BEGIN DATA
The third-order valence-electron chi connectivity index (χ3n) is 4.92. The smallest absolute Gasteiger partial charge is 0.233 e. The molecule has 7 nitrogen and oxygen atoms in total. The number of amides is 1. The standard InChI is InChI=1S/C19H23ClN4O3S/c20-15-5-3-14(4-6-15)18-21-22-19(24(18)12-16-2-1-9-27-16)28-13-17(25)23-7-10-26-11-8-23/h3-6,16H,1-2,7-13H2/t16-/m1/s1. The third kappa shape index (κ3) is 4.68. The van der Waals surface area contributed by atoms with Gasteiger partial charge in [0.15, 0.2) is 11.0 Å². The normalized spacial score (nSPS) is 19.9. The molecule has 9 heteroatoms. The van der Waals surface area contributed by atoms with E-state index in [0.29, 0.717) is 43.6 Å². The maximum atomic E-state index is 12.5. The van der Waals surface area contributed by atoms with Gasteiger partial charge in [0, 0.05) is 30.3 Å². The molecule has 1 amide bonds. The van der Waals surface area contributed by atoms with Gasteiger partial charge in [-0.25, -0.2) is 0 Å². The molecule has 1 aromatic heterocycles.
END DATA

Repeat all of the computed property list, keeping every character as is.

The third-order valence-electron chi connectivity index (χ3n) is 4.92. The smallest absolute Gasteiger partial charge is 0.233 e. The molecule has 7 nitrogen and oxygen atoms in total. The number of amides is 1. The standard InChI is InChI=1S/C19H23ClN4O3S/c20-15-5-3-14(4-6-15)18-21-22-19(24(18)12-16-2-1-9-27-16)28-13-17(25)23-7-10-26-11-8-23/h3-6,16H,1-2,7-13H2/t16-/m1/s1. The third kappa shape index (κ3) is 4.68. The van der Waals surface area contributed by atoms with Gasteiger partial charge in [0.15, 0.2) is 11.0 Å². The normalized spacial score (nSPS) is 19.9. The molecule has 9 heteroatoms. The van der Waals surface area contributed by atoms with E-state index in [0.29, 0.717) is 43.6 Å². The maximum atomic E-state index is 12.5. The van der Waals surface area contributed by atoms with Gasteiger partial charge in [0, 0.05) is 30.3 Å². The molecule has 1 amide bonds. The van der Waals surface area contributed by atoms with Gasteiger partial charge in [-0.25, -0.2) is 0 Å². The molecule has 1 aromatic heterocycles.